I'm building an XJ HP D30 which I got from the junkyard, and the knuckles were grooved pretty bad from the brake pads riding on them. This is a write-up on how to fix the grooved area, which applies to ZJ's, XJ's and TJ's.
Tools you will needs:
4.5" angle grinder
4.5" THIN cutting disc (must be new)
MIG/Flux-Core welder with welding wire
hardened steel machinist's file
hardened steel welder's file
digital non-contact thermometer
Here's the two files I used:
A "Pipeliner" file from the local welding supply shop, with several shark teeth cut into it (works GREAT for removing slag and sharp welding edges)
A machinists fine file - something I inherited, its probably older than my dad.
The reason you want to use a NEW cutting wheel is because the edges are much finer, you haven't rounded or damaged the edges yet!
So the reason you're reading this is because the front brakes are sticking, making noise and the pads are wearing uneven. This is caused by grooves that are ground into the knuckle over time as the pads slide across the ears.
Step 1 - Remove the calipers and discs.
Step 2 - Use a wire brush to vigorously clean all the rust and junk off the ears
Step 3 - You should have something that looks like this:
Step 4 - Use the heat gun to warm one knuckle ear at a time, then use the non-contact thermometer to measure the temperature. I was able to get mine to ~250*F in about a minute. When you weld any metal, the welder must heat up the surrounding metal before the welding process can actually begin. By pre-heating the knuckle ear, the weld will flow better and the welder will not skip/spark near as much when you initially begin welding.
Step 5 - Burn plenty of extra material into the groove. I used a pretty hot setting with a slower wire speed on my Hobart 140. IT IS IMPORTANT THAT YOU PERFECT YOUR WIRE/HEAT SETTINGS ON A PIECE OF SCRAP STEEL. I used some junk I had laying around and welded two passes about 2" long to make sure the settings were good. You DO NOT want to be adjusting settings while trying to fix your knuckles.
Step 6 - You should end up with something that looks like this:
Step 7 - Use the machinist's file to remove any excess slag from welding, trying not to damage the knuckle surface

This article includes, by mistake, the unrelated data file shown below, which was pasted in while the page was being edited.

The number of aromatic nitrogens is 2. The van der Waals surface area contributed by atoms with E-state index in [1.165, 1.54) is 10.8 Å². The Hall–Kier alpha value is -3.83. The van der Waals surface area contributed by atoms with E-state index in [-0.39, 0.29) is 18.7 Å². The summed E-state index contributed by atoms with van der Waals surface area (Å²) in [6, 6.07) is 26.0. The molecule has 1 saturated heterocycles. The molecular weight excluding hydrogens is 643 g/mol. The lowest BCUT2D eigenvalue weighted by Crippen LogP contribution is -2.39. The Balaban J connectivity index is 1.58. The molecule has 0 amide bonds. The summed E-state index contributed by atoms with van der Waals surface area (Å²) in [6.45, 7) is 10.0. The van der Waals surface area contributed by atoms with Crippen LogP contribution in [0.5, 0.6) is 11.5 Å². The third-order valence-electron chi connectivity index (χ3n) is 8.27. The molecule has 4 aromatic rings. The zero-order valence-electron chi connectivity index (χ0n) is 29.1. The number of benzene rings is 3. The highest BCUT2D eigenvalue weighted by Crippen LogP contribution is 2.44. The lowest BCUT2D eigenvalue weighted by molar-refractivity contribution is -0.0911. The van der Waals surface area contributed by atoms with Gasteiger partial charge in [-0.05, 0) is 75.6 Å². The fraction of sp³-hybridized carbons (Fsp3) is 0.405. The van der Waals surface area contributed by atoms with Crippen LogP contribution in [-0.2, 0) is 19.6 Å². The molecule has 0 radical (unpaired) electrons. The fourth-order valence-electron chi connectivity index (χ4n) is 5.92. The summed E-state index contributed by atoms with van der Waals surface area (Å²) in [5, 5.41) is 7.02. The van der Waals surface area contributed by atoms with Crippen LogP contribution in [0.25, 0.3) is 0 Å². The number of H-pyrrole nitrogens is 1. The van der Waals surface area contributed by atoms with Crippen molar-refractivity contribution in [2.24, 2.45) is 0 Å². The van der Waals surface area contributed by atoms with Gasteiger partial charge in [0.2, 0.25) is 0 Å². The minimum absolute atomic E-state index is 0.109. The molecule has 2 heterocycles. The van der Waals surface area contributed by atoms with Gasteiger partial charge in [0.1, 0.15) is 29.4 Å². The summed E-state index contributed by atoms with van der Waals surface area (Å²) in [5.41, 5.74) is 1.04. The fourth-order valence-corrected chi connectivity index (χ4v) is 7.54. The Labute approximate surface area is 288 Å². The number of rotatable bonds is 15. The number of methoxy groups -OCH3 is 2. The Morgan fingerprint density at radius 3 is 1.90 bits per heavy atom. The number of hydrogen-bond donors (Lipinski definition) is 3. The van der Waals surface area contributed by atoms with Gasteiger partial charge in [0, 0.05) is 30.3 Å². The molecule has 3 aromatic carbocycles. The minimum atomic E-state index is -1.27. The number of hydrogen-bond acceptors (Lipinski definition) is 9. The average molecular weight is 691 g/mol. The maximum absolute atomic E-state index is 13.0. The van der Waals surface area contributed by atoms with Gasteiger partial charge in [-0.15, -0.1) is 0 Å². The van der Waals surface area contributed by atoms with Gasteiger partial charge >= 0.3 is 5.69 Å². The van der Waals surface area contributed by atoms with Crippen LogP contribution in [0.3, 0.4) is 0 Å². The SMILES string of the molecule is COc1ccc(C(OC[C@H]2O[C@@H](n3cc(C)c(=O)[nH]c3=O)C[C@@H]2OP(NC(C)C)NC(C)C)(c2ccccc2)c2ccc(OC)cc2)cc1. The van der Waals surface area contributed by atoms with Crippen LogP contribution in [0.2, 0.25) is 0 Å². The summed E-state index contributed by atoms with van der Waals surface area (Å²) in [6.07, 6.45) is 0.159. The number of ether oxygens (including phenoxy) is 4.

Step 8 - Use the THIN cutting disc to cut off the top excess off the weld.
Step 9 - CAREFULLY and SLOWLY use the THIN cutting disc to grind the weld down. Take VERY small bits, and keep the disc parallel to the knuckle surface. Move it back and forth over the entire weld area, don't stay in one place too long. When you start grinding into the knuckle surface, you need to stop. You should be able to make this quite flat by feeling with your fingers.
Step 10 - Run your fingers along the knuckle, noting the chamfer and flats that are present. Use the welder's file to remove large burrs of weld, and use the machinist's file to bring the weld flat to the rest of the knuckle. Use the files sparingly, only as final touches after grinding. You do not want to rely on file to remove lots of material because the welding process pulls carbon out of the cast knuckles, making the weld extremely hard. The file will remove little material, and is LOTS of work - but it will allow you to shape the chamfer and flats nicely...but it takes work.
Step 11 - Test fit the calipers with pads, pushing the calipers back and forth to make sure the pads slide nicely. You don't want any sharp edges or uneven metal for the pads to catch on.
Repeat 9-11 many times until it you're satisfied. Don't try to do it all at once...go slow and methodical. You need to be surgical with this grinder!
You should ultimately get something that looks like this:
and thanks to mrblaine for confirming this was a good idea